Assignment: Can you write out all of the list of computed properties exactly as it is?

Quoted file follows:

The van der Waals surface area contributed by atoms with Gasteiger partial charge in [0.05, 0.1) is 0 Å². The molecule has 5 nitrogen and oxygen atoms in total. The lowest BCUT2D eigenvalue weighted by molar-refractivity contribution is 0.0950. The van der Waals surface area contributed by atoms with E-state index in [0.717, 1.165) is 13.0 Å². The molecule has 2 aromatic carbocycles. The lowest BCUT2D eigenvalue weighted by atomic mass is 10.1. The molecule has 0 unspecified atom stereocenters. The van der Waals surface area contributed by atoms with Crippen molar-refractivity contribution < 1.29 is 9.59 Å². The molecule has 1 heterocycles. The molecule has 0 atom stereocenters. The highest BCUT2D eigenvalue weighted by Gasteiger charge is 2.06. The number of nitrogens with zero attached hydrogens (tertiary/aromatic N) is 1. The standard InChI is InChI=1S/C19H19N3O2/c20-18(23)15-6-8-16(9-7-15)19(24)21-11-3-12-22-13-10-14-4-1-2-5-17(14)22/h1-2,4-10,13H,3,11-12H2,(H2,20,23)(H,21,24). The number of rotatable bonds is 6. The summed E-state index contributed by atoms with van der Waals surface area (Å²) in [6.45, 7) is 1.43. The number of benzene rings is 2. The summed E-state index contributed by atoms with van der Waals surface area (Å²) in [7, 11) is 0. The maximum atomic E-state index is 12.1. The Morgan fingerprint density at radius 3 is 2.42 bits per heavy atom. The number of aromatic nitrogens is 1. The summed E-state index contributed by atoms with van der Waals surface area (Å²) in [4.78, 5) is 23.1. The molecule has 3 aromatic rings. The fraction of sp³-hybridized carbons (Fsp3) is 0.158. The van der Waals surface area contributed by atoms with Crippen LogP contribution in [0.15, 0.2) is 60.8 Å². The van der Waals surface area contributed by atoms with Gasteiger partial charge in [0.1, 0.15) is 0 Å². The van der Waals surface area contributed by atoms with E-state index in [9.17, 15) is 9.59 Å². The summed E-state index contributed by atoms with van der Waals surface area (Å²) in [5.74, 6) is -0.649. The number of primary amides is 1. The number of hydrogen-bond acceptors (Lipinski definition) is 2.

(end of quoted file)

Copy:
The van der Waals surface area contributed by atoms with Gasteiger partial charge in [0.05, 0.1) is 0 Å². The molecule has 5 nitrogen and oxygen atoms in total. The lowest BCUT2D eigenvalue weighted by molar-refractivity contribution is 0.0950. The van der Waals surface area contributed by atoms with E-state index in [0.717, 1.165) is 13.0 Å². The molecule has 2 aromatic carbocycles. The lowest BCUT2D eigenvalue weighted by atomic mass is 10.1. The molecule has 0 unspecified atom stereocenters. The van der Waals surface area contributed by atoms with Crippen molar-refractivity contribution < 1.29 is 9.59 Å². The molecule has 1 heterocycles. The molecule has 0 atom stereocenters. The highest BCUT2D eigenvalue weighted by Gasteiger charge is 2.06. The number of nitrogens with zero attached hydrogens (tertiary/aromatic N) is 1. The standard InChI is InChI=1S/C19H19N3O2/c20-18(23)15-6-8-16(9-7-15)19(24)21-11-3-12-22-13-10-14-4-1-2-5-17(14)22/h1-2,4-10,13H,3,11-12H2,(H2,20,23)(H,21,24). The number of rotatable bonds is 6. The summed E-state index contributed by atoms with van der Waals surface area (Å²) in [6.45, 7) is 1.43. The number of benzene rings is 2. The summed E-state index contributed by atoms with van der Waals surface area (Å²) in [7, 11) is 0. The maximum atomic E-state index is 12.1. The Morgan fingerprint density at radius 3 is 2.42 bits per heavy atom. The number of aromatic nitrogens is 1. The summed E-state index contributed by atoms with van der Waals surface area (Å²) in [4.78, 5) is 23.1. The molecule has 3 aromatic rings. The fraction of sp³-hybridized carbons (Fsp3) is 0.158. The van der Waals surface area contributed by atoms with Crippen LogP contribution in [0.15, 0.2) is 60.8 Å². The van der Waals surface area contributed by atoms with Gasteiger partial charge in [0.1, 0.15) is 0 Å². The van der Waals surface area contributed by atoms with E-state index in [9.17, 15) is 9.59 Å². The summed E-state index contributed by atoms with van der Waals surface area (Å²) in [5.74, 6) is -0.649. The number of primary amides is 1. The number of hydrogen-bond acceptors (Lipinski definition) is 2.